Scientists shocked by discovery about the human head

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A groundbreaking new discovery could totally change how we understand the human species to have evolved.

An astounding discovery related to an ancient fish could change the way scientists view human evolution, and specifically where we got our unique jaw. Chinese scientists determined that our jaw didn’t develop separately, but was rather the end result of an evolutionary process that began with an ancient, extinct fish from 423 million years ago.

Our jaws have a special feature that allows us to chew, and scientists though this evolved separately from other animals, but it appears that the placoderm, an extinct fish from eons ago, may have started this evolutionary journey that has culminated in our own jaws, according to a statement from Uppsala University.

The researchers determined that the Entelognathus fossil was the most promitive vertebrate to have a jaw that resembled that of modern humans. This fossil was discovered three years ago and was compared to a newer fossil, which allowed researchers to come to their findings.

“This is where the new fossil, Qilinyu, comes in,” the statement reads. “Qilinyu, described this week in Science by palaeontologists from the Institute of Vertebrate Paleontology and Paleoanthropology (IVPP) in Beijing and Uppsala University in Sweden, comes from the same place and time period as Entelognathus, and also combines a placoderm skeleton with dentary, maxilla and premaxilla, though the two fishes otherwise look quite different and must have had different lifestyles.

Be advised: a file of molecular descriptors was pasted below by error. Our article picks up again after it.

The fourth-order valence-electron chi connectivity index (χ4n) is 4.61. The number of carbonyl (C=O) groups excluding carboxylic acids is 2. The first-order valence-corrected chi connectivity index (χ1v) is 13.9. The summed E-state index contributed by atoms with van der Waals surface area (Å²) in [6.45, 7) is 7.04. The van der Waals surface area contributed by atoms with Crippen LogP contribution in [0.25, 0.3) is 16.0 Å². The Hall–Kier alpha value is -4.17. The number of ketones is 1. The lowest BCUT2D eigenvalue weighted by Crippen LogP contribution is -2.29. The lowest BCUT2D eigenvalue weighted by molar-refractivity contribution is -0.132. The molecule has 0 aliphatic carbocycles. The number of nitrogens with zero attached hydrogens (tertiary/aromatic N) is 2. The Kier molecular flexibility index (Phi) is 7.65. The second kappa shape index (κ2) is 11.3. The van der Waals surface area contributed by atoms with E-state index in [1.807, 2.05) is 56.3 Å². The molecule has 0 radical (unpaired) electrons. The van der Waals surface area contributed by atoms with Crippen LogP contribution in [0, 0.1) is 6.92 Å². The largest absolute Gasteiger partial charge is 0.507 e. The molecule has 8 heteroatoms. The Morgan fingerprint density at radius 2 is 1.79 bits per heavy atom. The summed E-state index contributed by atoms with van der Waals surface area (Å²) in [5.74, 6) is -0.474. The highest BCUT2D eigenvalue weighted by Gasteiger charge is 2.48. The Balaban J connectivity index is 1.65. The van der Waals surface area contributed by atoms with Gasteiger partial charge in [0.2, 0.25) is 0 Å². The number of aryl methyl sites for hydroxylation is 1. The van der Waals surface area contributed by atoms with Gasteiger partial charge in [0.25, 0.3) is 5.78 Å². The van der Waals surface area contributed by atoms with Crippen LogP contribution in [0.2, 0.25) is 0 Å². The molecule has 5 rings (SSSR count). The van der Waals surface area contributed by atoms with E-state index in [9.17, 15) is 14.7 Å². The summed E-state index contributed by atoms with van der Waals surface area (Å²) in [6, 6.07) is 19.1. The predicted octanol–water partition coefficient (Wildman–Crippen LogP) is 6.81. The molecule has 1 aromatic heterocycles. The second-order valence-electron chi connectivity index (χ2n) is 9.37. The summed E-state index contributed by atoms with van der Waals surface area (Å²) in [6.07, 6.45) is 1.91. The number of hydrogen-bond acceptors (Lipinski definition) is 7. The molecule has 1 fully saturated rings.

“Looking at the jaw bones of Entelognathus and Qilinyu we can see that they, in both fishes, combine characters of the bony fish jaw bones (they contribute to the outer surface of the face and lower jaw) and placoderm gnathal plates (they have broad biting surfaces inside the mouth),” the statement adds. “Another thing becomes apparent as well: it has been argued that placoderm gnathal plates represent an inner jaw arcade, similar in position to the ‘coronoid bones’ of bony fishes, and if that were true we would expect to find gnathal plates just inside of the dentary, maxilla and premaxilla of Entelognathus and Qilinyu; but there is nothing there.”

Daniel J. Brown

Daniel J. Brown (Editor-in-Chief) is a recently retired data analyst who gets a kick out of reading and writing the news. He enjoys good music, great food, and sports, with a slant towards Southern college football, basketball and professional baseball.

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